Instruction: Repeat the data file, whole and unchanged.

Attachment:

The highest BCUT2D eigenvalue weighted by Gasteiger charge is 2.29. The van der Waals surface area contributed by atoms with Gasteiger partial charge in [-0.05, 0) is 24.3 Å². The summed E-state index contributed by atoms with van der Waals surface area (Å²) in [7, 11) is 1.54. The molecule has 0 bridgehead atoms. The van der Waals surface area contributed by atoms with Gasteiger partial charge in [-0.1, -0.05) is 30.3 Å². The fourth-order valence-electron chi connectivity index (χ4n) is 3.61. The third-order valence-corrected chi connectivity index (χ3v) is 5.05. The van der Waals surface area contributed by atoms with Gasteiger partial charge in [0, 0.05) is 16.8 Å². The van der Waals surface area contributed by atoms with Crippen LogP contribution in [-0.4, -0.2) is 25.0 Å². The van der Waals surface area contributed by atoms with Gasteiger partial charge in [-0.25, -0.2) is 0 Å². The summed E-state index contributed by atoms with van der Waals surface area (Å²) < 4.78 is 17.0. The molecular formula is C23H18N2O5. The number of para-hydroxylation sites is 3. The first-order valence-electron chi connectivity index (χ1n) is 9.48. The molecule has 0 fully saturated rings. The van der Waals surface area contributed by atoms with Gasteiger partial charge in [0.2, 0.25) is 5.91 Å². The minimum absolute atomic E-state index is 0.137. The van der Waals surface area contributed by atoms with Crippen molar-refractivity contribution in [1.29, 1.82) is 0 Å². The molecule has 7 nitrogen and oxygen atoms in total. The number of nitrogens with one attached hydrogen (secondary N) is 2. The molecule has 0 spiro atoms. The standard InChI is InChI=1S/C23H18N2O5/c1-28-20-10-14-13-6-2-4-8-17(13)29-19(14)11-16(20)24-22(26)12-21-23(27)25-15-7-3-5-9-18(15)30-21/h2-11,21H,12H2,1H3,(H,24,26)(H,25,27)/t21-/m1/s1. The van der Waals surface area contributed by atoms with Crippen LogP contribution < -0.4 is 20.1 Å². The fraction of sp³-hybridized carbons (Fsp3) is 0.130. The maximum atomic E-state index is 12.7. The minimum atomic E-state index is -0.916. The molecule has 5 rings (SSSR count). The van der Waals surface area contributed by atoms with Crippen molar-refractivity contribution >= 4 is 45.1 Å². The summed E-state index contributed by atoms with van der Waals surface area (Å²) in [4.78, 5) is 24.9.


The highest BCUT2D eigenvalue weighted by Gasteiger charge is 2.29. The van der Waals surface area contributed by atoms with Gasteiger partial charge in [-0.05, 0) is 24.3 Å². The summed E-state index contributed by atoms with van der Waals surface area (Å²) in [7, 11) is 1.54. The molecule has 0 bridgehead atoms. The van der Waals surface area contributed by atoms with Gasteiger partial charge in [-0.1, -0.05) is 30.3 Å². The fourth-order valence-electron chi connectivity index (χ4n) is 3.61. The third-order valence-corrected chi connectivity index (χ3v) is 5.05. The van der Waals surface area contributed by atoms with Gasteiger partial charge in [0, 0.05) is 16.8 Å². The van der Waals surface area contributed by atoms with Crippen LogP contribution in [-0.4, -0.2) is 25.0 Å². The van der Waals surface area contributed by atoms with Gasteiger partial charge in [-0.25, -0.2) is 0 Å². The summed E-state index contributed by atoms with van der Waals surface area (Å²) < 4.78 is 17.0. The molecular formula is C23H18N2O5. The number of para-hydroxylation sites is 3. The first-order valence-electron chi connectivity index (χ1n) is 9.48. The molecule has 0 fully saturated rings. The van der Waals surface area contributed by atoms with Gasteiger partial charge in [0.2, 0.25) is 5.91 Å². The minimum absolute atomic E-state index is 0.137. The van der Waals surface area contributed by atoms with Crippen molar-refractivity contribution in [1.29, 1.82) is 0 Å². The molecule has 7 nitrogen and oxygen atoms in total. The number of nitrogens with one attached hydrogen (secondary N) is 2. The molecule has 0 spiro atoms. The standard InChI is InChI=1S/C23H18N2O5/c1-28-20-10-14-13-6-2-4-8-17(13)29-19(14)11-16(20)24-22(26)12-21-23(27)25-15-7-3-5-9-18(15)30-21/h2-11,21H,12H2,1H3,(H,24,26)(H,25,27)/t21-/m1/s1. The van der Waals surface area contributed by atoms with Crippen LogP contribution < -0.4 is 20.1 Å². The fraction of sp³-hybridized carbons (Fsp3) is 0.130. The maximum atomic E-state index is 12.7. The minimum atomic E-state index is -0.916. The molecule has 5 rings (SSSR count). The van der Waals surface area contributed by atoms with Crippen molar-refractivity contribution >= 4 is 45.1 Å². The summed E-state index contributed by atoms with van der Waals surface area (Å²) in [4.78, 5) is 24.9.